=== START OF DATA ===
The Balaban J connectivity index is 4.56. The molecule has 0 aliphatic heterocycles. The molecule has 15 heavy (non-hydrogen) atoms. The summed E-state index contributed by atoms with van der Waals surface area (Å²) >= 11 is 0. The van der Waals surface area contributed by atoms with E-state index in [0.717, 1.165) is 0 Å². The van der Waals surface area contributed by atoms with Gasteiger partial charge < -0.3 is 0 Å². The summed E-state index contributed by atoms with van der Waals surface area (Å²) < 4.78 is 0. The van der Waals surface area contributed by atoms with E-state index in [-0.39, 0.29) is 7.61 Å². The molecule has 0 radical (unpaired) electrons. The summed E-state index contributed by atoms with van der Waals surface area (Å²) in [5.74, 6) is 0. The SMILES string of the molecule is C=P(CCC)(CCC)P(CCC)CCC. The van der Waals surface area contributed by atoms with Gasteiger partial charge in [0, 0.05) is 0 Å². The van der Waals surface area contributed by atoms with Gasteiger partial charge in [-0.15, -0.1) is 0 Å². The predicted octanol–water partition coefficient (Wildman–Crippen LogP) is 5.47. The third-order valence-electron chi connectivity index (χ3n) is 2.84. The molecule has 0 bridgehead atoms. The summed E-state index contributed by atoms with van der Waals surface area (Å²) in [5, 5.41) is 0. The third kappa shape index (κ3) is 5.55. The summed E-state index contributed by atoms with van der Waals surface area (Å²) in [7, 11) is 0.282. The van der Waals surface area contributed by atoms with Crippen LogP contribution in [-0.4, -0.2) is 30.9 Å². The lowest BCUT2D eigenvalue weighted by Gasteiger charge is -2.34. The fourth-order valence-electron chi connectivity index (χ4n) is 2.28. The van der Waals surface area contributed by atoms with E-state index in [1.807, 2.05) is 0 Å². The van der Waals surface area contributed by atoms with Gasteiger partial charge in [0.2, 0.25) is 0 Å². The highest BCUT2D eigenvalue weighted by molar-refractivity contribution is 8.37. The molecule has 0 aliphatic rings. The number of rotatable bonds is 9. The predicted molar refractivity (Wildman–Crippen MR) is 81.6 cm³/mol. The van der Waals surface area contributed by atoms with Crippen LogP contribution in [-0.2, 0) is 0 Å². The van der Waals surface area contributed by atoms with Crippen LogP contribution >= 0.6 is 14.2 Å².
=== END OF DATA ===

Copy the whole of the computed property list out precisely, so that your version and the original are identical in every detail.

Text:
The Balaban J connectivity index is 4.56. The molecule has 0 aliphatic heterocycles. The molecule has 15 heavy (non-hydrogen) atoms. The summed E-state index contributed by atoms with van der Waals surface area (Å²) >= 11 is 0. The van der Waals surface area contributed by atoms with E-state index in [0.717, 1.165) is 0 Å². The van der Waals surface area contributed by atoms with Gasteiger partial charge < -0.3 is 0 Å². The summed E-state index contributed by atoms with van der Waals surface area (Å²) < 4.78 is 0. The van der Waals surface area contributed by atoms with E-state index in [-0.39, 0.29) is 7.61 Å². The molecule has 0 radical (unpaired) electrons. The summed E-state index contributed by atoms with van der Waals surface area (Å²) in [5.74, 6) is 0. The SMILES string of the molecule is C=P(CCC)(CCC)P(CCC)CCC. The van der Waals surface area contributed by atoms with Gasteiger partial charge in [0, 0.05) is 0 Å². The van der Waals surface area contributed by atoms with Gasteiger partial charge in [-0.15, -0.1) is 0 Å². The predicted octanol–water partition coefficient (Wildman–Crippen LogP) is 5.47. The third-order valence-electron chi connectivity index (χ3n) is 2.84. The molecule has 0 bridgehead atoms. The summed E-state index contributed by atoms with van der Waals surface area (Å²) in [5, 5.41) is 0. The third kappa shape index (κ3) is 5.55. The summed E-state index contributed by atoms with van der Waals surface area (Å²) in [7, 11) is 0.282. The van der Waals surface area contributed by atoms with Crippen LogP contribution in [-0.4, -0.2) is 30.9 Å². The lowest BCUT2D eigenvalue weighted by Gasteiger charge is -2.34. The fourth-order valence-electron chi connectivity index (χ4n) is 2.28. The van der Waals surface area contributed by atoms with E-state index in [1.807, 2.05) is 0 Å². The van der Waals surface area contributed by atoms with Gasteiger partial charge in [0.2, 0.25) is 0 Å². The highest BCUT2D eigenvalue weighted by molar-refractivity contribution is 8.37. The molecule has 0 aliphatic rings. The number of rotatable bonds is 9. The predicted molar refractivity (Wildman–Crippen MR) is 81.6 cm³/mol. The van der Waals surface area contributed by atoms with Crippen LogP contribution in [-0.2, 0) is 0 Å². The van der Waals surface area contributed by atoms with Crippen LogP contribution >= 0.6 is 14.2 Å².